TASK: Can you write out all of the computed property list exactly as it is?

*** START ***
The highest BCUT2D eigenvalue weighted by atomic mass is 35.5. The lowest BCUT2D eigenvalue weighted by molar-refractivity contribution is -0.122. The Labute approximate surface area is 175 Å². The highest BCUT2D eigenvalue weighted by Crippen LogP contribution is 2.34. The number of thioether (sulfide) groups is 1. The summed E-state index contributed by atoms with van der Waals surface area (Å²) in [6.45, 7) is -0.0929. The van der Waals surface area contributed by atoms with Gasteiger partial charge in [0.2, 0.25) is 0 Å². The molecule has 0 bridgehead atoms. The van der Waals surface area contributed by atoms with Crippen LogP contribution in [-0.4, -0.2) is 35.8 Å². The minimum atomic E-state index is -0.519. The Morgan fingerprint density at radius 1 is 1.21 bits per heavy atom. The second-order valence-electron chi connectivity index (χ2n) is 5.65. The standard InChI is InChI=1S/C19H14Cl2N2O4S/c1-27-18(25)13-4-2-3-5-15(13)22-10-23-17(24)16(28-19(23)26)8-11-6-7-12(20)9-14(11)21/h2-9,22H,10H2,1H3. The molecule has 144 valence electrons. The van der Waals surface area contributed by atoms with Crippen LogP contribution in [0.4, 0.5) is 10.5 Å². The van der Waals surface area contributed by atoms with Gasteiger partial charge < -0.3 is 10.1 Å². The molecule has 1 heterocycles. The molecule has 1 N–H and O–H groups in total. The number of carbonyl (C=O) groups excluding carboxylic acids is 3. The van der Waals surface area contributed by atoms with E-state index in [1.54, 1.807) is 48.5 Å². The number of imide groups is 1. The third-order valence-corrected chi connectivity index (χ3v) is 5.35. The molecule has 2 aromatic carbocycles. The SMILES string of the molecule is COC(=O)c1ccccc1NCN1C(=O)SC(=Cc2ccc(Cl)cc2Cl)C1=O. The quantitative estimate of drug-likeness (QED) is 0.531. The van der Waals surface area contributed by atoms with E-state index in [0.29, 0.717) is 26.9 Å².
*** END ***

The highest BCUT2D eigenvalue weighted by atomic mass is 35.5. The lowest BCUT2D eigenvalue weighted by molar-refractivity contribution is -0.122. The Labute approximate surface area is 175 Å². The highest BCUT2D eigenvalue weighted by Crippen LogP contribution is 2.34. The number of thioether (sulfide) groups is 1. The summed E-state index contributed by atoms with van der Waals surface area (Å²) in [6.45, 7) is -0.0929. The van der Waals surface area contributed by atoms with Gasteiger partial charge in [0.2, 0.25) is 0 Å². The molecule has 0 bridgehead atoms. The van der Waals surface area contributed by atoms with Crippen LogP contribution in [-0.4, -0.2) is 35.8 Å². The minimum atomic E-state index is -0.519. The Morgan fingerprint density at radius 1 is 1.21 bits per heavy atom. The second-order valence-electron chi connectivity index (χ2n) is 5.65. The standard InChI is InChI=1S/C19H14Cl2N2O4S/c1-27-18(25)13-4-2-3-5-15(13)22-10-23-17(24)16(28-19(23)26)8-11-6-7-12(20)9-14(11)21/h2-9,22H,10H2,1H3. The molecule has 144 valence electrons. The van der Waals surface area contributed by atoms with Crippen LogP contribution in [0.4, 0.5) is 10.5 Å². The van der Waals surface area contributed by atoms with Gasteiger partial charge < -0.3 is 10.1 Å². The molecule has 1 heterocycles. The molecule has 1 N–H and O–H groups in total. The number of carbonyl (C=O) groups excluding carboxylic acids is 3. The van der Waals surface area contributed by atoms with E-state index in [1.54, 1.807) is 48.5 Å². The number of imide groups is 1. The third-order valence-corrected chi connectivity index (χ3v) is 5.35. The molecule has 2 aromatic carbocycles. The SMILES string of the molecule is COC(=O)c1ccccc1NCN1C(=O)SC(=Cc2ccc(Cl)cc2Cl)C1=O. The quantitative estimate of drug-likeness (QED) is 0.531. The van der Waals surface area contributed by atoms with E-state index in [0.29, 0.717) is 26.9 Å².